Ecosystems throughout the world are endangered. Damaged ecosystems occur when species within the system are lost, habitat is destroyed and/or the food web is affected. Because all species live in complex interdependent systems with interdependent relationships, the loss or change of any single species or abiotic factors has negative consequences on others within the ecosystem.
Pollution, over-exploitation, climate change and invasive species pose particular threats to the world's ecosystems, biodiversity and ecological integrity.
An ecosystem is defined by all of the interactions between living and nonliving factors, which are known as biotic and abiotic factors. This includes interactions between populations of organisms, between organisms within the same population and between organisms and their environment.
Both biotic and abiotic factors can lead to a damaged ecosystem.
Industrial and agricultural pollution is prevalent throughout the world with man-made chemicals found in virtually all environmental niches.
Some ecosystem examples with pollution damage are right in the US. In the United States, pollution from mining contaminates 40 percent of western rivers, poisoning aquatic life and bioaccumulating in the food chain. Many chemical pollutants, including pesticides and plastics, disrupt animal hormonal activity and reproduction, reducing biodiversity in water and on land.
Organic nutrients from agricultural runoff result in aquatic algae blooms that deplete dissolved oxygen levels, creating dead zones in coastal areas near major rivers. In many areas of the world, human pollution has destroyed entire ecosystems, leaving land and water unable to support life.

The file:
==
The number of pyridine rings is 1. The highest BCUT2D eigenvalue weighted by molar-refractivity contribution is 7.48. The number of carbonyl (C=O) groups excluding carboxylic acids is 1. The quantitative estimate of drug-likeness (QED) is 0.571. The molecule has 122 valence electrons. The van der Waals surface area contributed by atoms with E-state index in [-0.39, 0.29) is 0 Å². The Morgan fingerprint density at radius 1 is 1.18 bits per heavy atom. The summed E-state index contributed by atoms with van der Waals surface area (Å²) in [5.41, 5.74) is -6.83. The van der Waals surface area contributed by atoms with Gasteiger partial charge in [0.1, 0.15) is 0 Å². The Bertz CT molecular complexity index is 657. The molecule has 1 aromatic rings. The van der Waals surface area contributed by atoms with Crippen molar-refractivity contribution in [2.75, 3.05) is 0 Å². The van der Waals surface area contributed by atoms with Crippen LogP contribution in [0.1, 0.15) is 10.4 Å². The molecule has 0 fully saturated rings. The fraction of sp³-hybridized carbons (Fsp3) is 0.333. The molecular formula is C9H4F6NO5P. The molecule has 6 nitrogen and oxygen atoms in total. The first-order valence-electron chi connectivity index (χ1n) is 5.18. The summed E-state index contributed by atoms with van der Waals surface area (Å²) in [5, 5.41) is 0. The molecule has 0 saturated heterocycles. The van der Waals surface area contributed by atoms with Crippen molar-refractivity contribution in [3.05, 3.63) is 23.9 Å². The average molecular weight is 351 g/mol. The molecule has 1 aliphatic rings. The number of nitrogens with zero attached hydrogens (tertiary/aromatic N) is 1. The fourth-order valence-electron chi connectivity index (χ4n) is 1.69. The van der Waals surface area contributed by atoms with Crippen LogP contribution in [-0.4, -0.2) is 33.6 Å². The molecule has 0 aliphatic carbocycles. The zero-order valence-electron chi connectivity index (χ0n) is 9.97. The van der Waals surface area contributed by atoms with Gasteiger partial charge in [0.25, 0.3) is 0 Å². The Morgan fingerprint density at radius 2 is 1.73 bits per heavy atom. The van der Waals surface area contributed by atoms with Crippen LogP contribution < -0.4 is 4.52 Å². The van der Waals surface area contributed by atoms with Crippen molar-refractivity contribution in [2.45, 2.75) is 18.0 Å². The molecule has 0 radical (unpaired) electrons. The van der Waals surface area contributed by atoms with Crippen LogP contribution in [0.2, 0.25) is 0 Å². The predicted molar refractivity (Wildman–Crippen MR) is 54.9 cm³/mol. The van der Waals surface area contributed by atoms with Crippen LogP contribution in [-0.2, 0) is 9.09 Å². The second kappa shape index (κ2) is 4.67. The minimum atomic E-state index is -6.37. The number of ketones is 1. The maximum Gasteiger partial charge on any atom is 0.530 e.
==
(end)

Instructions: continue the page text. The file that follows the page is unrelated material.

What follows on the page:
Pollution also affects air quality and temperature; it's one of the leading causes of global warming and climate change. These adjustments to key abiotic factors affect virtually all ecosystems across the world. Increased temperatures lead to changed ocean currents, temperatures, plant growth and more, all of which affects food webs and relationships within ecosystems.
Over-exploitation of the natural world takes many forms. Forests are destroyed for lumber, agriculture and ranching, resulting in considerable loss of biodiversity. Nearly all of the oceans of the world are fully exploited or over-exploited with most fisheries expected to collapse within the next 40 years if fishing practices are not changed.
The world's soils are also being depleted at a rapid rate, leading to desertification and loss of agricultural productivity. A key example of this is in grasslands where monocropping depletes the soil of any and all usable nutrients, which makes it unusable for both agriculture and for the natural plants and species that live there.
In any of its forms, over-exploitation leaves ecosystems impaired and less capable of supporting life.
Invasive plant and animal species disrupt ecosystems by taking over ecological niches within their adopted home, preying on or driving out native species and disrupting food chains and other interdependent systems.
The common rat is a species that has invaded countless areas of the world since the age of exploration. Invasive species tend to have no natural predator in the new ecosystem, allowing them to reproduce prolifically.
Invasive plant species, such as kudzu in the southern United States, can take over vast amounts of land, forcing out other plants and destroying the natural habitat and food sources of the local animal populations.
Global warming threatens ecosystems throughout the world. Human-caused greenhouse gas emissions cause increasing amounts of heat to be absorbed by the atmosphere, leading to rising global average temperatures. Climate models indicate possible average temperature increase of between 4 and 10 degrees Fahrenheit during the next century.
As air and water warm, many species will be unable to tolerate the higher temperatures. Those that cannot migrate to a suitable climate will become extinct, degrading ecosystem integrity in all areas of the world.
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